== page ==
Studies have shown that while you think you are multitasking, you are in fact task switching, which means your attention is switching between two or more pieces of work and that depletes the energy resources you have to do your work.

This is why, even though you may have done little to no physical activity, you arrive home at the end of the day feeling exhausted and not in the mood to do anything.

Advertising

We know it is not a good way to get quality work done, but the demands for out attention persist and rather than reduce, are likely to increase as the years go by.

So what to do about it?

Ways to stop multitasking and increase productivity

Now, forget about how to multitask!

Here are a few strategies on how to stop multitasking so you can get better quality and more work done in the time you have each working day:

1. Get enough rest

When you are tired, your brain has less strength to resist even the tiniest attention seeker. This is why when you find your mind wandering, it is a sign your brain is tired and time to take a break.

This does not just mean taking breaks throughout the day, it also means making sure you get enough sleep every day.

When you are well rested and take short regular breaks throughout the day your brain is fully refuelled and ready to focus in on the work that is important.

Advertising

2. Plan your day

When you don’t have a plan for the day, the day will create a plan for you. When you allow outside influences to take control of your day, it is very hard not to be dragged off in all directions.

When you have a plan for the day, when you arrive at work your brain knows exactly what it is you want to accomplish and will subconsciously have prepared itself for a sustained period of focused work.

Your resistance to distractions and other work will be high and you will focus much better on the work that needs doing.

3. Remove everything from your desk and screen except for the work you are doing

I learned this one a long time ago. In my previous work, I worked in a law office and I had case files to deal with. If I had more than one case file on my desk at any one time, I would find my eyes wandering over the other case files on my desk when I had something difficult to do.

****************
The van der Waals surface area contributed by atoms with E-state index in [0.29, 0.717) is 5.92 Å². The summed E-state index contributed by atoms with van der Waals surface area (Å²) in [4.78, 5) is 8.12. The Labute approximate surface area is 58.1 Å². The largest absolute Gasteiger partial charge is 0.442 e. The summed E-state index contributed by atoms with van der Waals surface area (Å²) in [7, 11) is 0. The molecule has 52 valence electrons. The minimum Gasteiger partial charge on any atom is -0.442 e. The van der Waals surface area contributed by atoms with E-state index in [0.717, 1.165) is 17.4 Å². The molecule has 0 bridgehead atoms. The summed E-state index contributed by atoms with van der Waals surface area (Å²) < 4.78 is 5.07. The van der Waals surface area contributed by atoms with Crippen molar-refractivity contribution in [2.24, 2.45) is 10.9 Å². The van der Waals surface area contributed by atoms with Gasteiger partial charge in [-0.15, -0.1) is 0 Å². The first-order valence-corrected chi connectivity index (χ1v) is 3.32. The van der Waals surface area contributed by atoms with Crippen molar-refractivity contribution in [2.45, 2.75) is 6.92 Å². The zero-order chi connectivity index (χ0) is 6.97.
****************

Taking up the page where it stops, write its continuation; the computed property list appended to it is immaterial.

I was looking for something easier. This meant often I was working on three or four cases at one time and that always led to mistakes and slower completion.

Now when I am working on something, I am in full-screen mode where all I can see is the work I am working on right now.

4. When at your desk, do work

We are creatures of habit. If we do our online shopping and news reading at our desks as well as our work, we will always have the temptation to be doing stuff that we should not be doing at that moment.

Advertising

Do your online shopping from another place—your home or from your phone when you are having a break—and only do your work when at your desk. This conditions your brain to focus in on your work and not other distractions.

5. Learn to say no

Whenever you hear the phrase “learn to say no,” it does not mean going about being rude to everyone. What it does mean is delay saying yes.

Most problems occur when we say “yes” immediately. We then have to spend an inordinate amount of energy thinking of ways to get ourselves out of the commitment we made.

By saying “let me think about it” or “can I let you know later” gives you time to evaluate the offer and allows you to get back to what you were doing quicker.

6. Turn off notifications on your computer

For most of us, we still use computers to do our work. When you have email alert pop-ups and other notifications turned on, they will distract you no matter how strong you feel.

Turn them off and schedule email reviewing for times between doing your focused work. Doing this will give you a lot of time back because you will be able to remain focused on the work in front of you.

7. Find a quiet place to do your most important work

Most workplaces have meeting rooms that are vacant. If you do have important work to get done, ask if you can use one of those rooms and do your work there.

Advertising

You can close the door, put on your headphones and just focus on what is important. This is a great way to remove all the other, non-important, tasks demanding your attention and just focus on one piece of work.

The bottom line

Focusing on one piece of work at a time can be hard but the benefits to the amount of work you get done are worth it. You will make fewer mistakes, you will get more done and will feel a lot less tired at the end of the day.

Make a list of the four or five things you want to get done the next day before you finish your work for the day and when you start the day, begin at the top of the list with the first item.

Don’t start anything else until you have finished the first one and then move on to the second one. This one trick will help you to become way more productive.

Featured photo credit: Unsplash via unsplash.com

Read Next